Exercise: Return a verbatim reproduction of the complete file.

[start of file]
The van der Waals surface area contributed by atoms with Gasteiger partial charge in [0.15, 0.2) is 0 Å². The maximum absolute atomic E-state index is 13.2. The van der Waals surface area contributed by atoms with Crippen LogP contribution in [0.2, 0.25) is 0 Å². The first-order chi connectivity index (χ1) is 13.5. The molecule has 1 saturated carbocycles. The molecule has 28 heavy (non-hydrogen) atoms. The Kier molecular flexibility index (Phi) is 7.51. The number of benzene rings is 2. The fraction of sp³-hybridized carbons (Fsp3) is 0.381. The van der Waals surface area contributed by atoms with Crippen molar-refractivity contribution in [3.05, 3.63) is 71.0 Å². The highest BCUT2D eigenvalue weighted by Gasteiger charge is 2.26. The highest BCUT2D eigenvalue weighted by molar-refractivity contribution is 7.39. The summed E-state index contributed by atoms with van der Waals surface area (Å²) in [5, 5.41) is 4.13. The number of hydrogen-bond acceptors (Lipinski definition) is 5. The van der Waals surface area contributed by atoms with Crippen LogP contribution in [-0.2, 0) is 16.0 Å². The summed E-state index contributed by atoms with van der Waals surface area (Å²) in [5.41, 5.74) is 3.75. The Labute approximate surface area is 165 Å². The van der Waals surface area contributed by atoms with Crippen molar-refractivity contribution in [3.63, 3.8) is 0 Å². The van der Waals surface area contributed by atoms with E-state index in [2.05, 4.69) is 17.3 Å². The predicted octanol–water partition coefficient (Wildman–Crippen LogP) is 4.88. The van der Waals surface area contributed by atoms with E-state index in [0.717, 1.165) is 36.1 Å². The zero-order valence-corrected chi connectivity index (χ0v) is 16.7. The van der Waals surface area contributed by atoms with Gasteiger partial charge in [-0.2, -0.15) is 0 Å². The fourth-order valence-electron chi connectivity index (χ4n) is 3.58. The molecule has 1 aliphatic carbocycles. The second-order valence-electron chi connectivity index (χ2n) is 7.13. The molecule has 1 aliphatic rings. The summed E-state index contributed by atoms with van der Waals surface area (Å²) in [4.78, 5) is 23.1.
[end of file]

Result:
The van der Waals surface area contributed by atoms with Gasteiger partial charge in [0.15, 0.2) is 0 Å². The maximum absolute atomic E-state index is 13.2. The van der Waals surface area contributed by atoms with Crippen LogP contribution in [0.2, 0.25) is 0 Å². The first-order chi connectivity index (χ1) is 13.5. The molecule has 1 saturated carbocycles. The molecule has 28 heavy (non-hydrogen) atoms. The Kier molecular flexibility index (Phi) is 7.51. The number of benzene rings is 2. The fraction of sp³-hybridized carbons (Fsp3) is 0.381. The van der Waals surface area contributed by atoms with Crippen molar-refractivity contribution in [3.05, 3.63) is 71.0 Å². The highest BCUT2D eigenvalue weighted by Gasteiger charge is 2.26. The highest BCUT2D eigenvalue weighted by molar-refractivity contribution is 7.39. The summed E-state index contributed by atoms with van der Waals surface area (Å²) in [5, 5.41) is 4.13. The number of hydrogen-bond acceptors (Lipinski definition) is 5. The van der Waals surface area contributed by atoms with Crippen LogP contribution in [-0.2, 0) is 16.0 Å². The summed E-state index contributed by atoms with van der Waals surface area (Å²) in [5.41, 5.74) is 3.75. The Labute approximate surface area is 165 Å². The van der Waals surface area contributed by atoms with Crippen molar-refractivity contribution in [3.63, 3.8) is 0 Å². The van der Waals surface area contributed by atoms with E-state index in [2.05, 4.69) is 17.3 Å². The predicted octanol–water partition coefficient (Wildman–Crippen LogP) is 4.88. The van der Waals surface area contributed by atoms with E-state index in [0.717, 1.165) is 36.1 Å². The zero-order valence-corrected chi connectivity index (χ0v) is 16.7. The van der Waals surface area contributed by atoms with Gasteiger partial charge in [-0.2, -0.15) is 0 Å². The fourth-order valence-electron chi connectivity index (χ4n) is 3.58. The molecule has 1 aliphatic carbocycles. The second-order valence-electron chi connectivity index (χ2n) is 7.13. The molecule has 1 aliphatic rings. The summed E-state index contributed by atoms with van der Waals surface area (Å²) in [4.78, 5) is 23.1.